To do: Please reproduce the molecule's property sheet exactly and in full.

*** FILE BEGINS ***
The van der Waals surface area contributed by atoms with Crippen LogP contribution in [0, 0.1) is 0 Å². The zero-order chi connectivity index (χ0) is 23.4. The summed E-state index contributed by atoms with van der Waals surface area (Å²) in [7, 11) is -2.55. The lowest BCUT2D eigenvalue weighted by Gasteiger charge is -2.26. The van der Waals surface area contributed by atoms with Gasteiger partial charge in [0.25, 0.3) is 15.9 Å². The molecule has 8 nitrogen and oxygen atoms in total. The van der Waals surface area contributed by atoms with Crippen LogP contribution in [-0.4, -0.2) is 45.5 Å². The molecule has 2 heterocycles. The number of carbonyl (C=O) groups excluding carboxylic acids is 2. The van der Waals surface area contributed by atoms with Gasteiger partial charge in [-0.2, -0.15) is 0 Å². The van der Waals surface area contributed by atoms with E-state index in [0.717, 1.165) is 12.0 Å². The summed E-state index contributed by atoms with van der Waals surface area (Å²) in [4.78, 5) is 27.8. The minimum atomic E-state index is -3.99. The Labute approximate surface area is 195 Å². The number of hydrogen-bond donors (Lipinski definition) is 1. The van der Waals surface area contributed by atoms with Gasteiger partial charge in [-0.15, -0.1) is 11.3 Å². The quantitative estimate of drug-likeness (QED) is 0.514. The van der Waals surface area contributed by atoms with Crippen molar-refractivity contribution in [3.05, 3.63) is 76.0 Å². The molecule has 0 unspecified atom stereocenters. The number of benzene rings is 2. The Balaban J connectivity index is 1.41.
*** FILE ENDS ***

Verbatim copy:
The van der Waals surface area contributed by atoms with Crippen LogP contribution in [0, 0.1) is 0 Å². The zero-order chi connectivity index (χ0) is 23.4. The summed E-state index contributed by atoms with van der Waals surface area (Å²) in [7, 11) is -2.55. The lowest BCUT2D eigenvalue weighted by Gasteiger charge is -2.26. The van der Waals surface area contributed by atoms with Gasteiger partial charge in [0.25, 0.3) is 15.9 Å². The molecule has 8 nitrogen and oxygen atoms in total. The van der Waals surface area contributed by atoms with Crippen LogP contribution in [-0.4, -0.2) is 45.5 Å². The molecule has 2 heterocycles. The number of carbonyl (C=O) groups excluding carboxylic acids is 2. The van der Waals surface area contributed by atoms with Gasteiger partial charge in [-0.2, -0.15) is 0 Å². The van der Waals surface area contributed by atoms with E-state index in [0.717, 1.165) is 12.0 Å². The summed E-state index contributed by atoms with van der Waals surface area (Å²) in [4.78, 5) is 27.8. The minimum atomic E-state index is -3.99. The Labute approximate surface area is 195 Å². The number of hydrogen-bond donors (Lipinski definition) is 1. The van der Waals surface area contributed by atoms with Gasteiger partial charge in [-0.15, -0.1) is 11.3 Å². The quantitative estimate of drug-likeness (QED) is 0.514. The van der Waals surface area contributed by atoms with Crippen molar-refractivity contribution in [3.05, 3.63) is 76.0 Å². The molecule has 0 unspecified atom stereocenters. The number of benzene rings is 2. The Balaban J connectivity index is 1.41.